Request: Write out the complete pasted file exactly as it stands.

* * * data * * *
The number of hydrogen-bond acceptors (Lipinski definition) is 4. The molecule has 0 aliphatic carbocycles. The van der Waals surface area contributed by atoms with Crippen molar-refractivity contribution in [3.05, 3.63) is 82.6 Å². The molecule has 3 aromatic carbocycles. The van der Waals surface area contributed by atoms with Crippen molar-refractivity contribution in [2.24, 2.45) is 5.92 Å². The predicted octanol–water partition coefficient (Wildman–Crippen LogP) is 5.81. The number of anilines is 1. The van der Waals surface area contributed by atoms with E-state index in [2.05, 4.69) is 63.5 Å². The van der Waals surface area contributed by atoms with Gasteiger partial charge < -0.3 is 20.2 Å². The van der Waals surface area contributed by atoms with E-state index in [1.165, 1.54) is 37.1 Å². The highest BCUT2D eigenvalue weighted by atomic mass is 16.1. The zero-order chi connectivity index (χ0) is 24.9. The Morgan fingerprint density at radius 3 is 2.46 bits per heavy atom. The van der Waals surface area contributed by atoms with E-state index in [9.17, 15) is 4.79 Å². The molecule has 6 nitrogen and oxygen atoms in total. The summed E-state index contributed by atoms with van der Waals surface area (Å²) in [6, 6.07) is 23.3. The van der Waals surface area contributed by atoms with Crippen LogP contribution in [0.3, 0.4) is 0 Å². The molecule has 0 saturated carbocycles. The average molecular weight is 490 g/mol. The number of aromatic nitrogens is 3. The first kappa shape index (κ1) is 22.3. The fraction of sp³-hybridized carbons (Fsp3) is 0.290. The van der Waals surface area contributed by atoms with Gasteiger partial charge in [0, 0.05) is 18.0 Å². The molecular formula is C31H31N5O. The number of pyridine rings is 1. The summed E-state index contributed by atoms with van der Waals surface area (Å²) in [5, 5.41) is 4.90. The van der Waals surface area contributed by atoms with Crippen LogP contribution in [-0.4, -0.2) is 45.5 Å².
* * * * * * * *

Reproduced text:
The number of hydrogen-bond acceptors (Lipinski definition) is 4. The molecule has 0 aliphatic carbocycles. The van der Waals surface area contributed by atoms with Crippen molar-refractivity contribution in [3.05, 3.63) is 82.6 Å². The molecule has 3 aromatic carbocycles. The van der Waals surface area contributed by atoms with Crippen molar-refractivity contribution in [2.24, 2.45) is 5.92 Å². The predicted octanol–water partition coefficient (Wildman–Crippen LogP) is 5.81. The number of anilines is 1. The van der Waals surface area contributed by atoms with E-state index in [2.05, 4.69) is 63.5 Å². The van der Waals surface area contributed by atoms with Gasteiger partial charge < -0.3 is 20.2 Å². The van der Waals surface area contributed by atoms with E-state index in [1.165, 1.54) is 37.1 Å². The highest BCUT2D eigenvalue weighted by atomic mass is 16.1. The zero-order chi connectivity index (χ0) is 24.9. The Morgan fingerprint density at radius 3 is 2.46 bits per heavy atom. The van der Waals surface area contributed by atoms with E-state index in [9.17, 15) is 4.79 Å². The molecule has 6 nitrogen and oxygen atoms in total. The summed E-state index contributed by atoms with van der Waals surface area (Å²) in [6, 6.07) is 23.3. The van der Waals surface area contributed by atoms with Crippen LogP contribution in [0.3, 0.4) is 0 Å². The molecule has 0 saturated carbocycles. The average molecular weight is 490 g/mol. The number of aromatic nitrogens is 3. The first kappa shape index (κ1) is 22.3. The fraction of sp³-hybridized carbons (Fsp3) is 0.290. The van der Waals surface area contributed by atoms with Gasteiger partial charge in [0, 0.05) is 18.0 Å². The molecular formula is C31H31N5O. The number of pyridine rings is 1. The summed E-state index contributed by atoms with van der Waals surface area (Å²) in [5, 5.41) is 4.90. The van der Waals surface area contributed by atoms with Crippen LogP contribution in [-0.4, -0.2) is 45.5 Å².